One of the coolest things about working in publishing is when you realize that an author you've known only via one or two books they've done for you has led a totally rad and interesting life unbeknownst to you and your fickle eye. Such is the case with one-shot HUP author Cecil Brown, profiled in the Berkeley Daily Planet. Brown's reminiscences read like a who's-who of 20th-century black America -- Jesse Jackson, Amiri Baraka (who was still LeRoi Jones when Brown met him), Huey Newton, and Richard Pryor all figure into the life story of a guy who seems to have been everywhere. Brown's novel The Life and Loves of Mr. Jiveass Nigger, orginally published by Farrar, Straus and Giroux in 1969, is sort of a forgotten classic -- Gerald Early, for one, remembers it as one of the "three books that everybody just had to read" during his high school years.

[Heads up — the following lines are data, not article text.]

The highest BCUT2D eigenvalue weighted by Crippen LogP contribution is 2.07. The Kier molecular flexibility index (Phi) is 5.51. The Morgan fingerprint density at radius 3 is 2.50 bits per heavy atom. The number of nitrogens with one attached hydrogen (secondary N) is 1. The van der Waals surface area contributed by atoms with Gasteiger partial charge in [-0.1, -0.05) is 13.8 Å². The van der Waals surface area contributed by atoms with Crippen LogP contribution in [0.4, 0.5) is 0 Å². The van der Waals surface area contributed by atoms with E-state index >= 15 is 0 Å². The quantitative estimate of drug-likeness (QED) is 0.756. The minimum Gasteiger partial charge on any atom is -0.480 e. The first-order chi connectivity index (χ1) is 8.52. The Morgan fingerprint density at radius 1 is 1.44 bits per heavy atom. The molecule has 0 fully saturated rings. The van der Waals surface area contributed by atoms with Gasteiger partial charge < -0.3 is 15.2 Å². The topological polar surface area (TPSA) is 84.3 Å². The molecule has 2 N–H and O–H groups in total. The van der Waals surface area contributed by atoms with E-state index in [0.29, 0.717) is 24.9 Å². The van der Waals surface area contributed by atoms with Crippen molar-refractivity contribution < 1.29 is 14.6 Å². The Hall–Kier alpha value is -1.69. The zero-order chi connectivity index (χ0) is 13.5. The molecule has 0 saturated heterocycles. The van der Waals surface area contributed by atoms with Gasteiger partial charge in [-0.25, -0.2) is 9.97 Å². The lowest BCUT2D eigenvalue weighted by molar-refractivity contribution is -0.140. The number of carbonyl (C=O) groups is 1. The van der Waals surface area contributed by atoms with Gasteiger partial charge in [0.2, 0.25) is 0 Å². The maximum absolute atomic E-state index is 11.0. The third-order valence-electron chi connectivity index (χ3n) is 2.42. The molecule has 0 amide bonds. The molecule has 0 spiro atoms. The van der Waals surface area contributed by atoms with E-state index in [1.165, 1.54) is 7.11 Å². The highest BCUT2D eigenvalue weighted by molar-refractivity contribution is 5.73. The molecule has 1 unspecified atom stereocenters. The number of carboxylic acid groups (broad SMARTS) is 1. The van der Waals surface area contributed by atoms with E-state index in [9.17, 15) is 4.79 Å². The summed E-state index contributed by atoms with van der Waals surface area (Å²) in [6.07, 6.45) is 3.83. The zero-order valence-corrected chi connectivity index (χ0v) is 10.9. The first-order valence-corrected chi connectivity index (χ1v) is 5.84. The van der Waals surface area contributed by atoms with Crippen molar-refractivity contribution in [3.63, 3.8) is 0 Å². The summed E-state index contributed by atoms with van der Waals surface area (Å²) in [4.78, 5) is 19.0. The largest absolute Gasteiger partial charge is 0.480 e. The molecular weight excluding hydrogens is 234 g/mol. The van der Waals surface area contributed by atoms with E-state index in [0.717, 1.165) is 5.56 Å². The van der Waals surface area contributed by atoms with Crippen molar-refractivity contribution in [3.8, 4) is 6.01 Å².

Brown's contribution to the HUP list (Stagolee Shot Billy, out in paperback) tracks the origin and development of the Stagolee legend, chronicled in countless songs from the ragtime era right up until the present day. Delving into a subculture of St. Louis known as "Deep Morgan," Cecil Brown emerges with the facts behind the legend to unfold the mystery of Stack Lee and the incident that led to his murder of "Billy" in 1895. The book was one of Esquire's "Best of 2003" and was praised everywhere from the New York and LA Times Book Reviews to Playboy.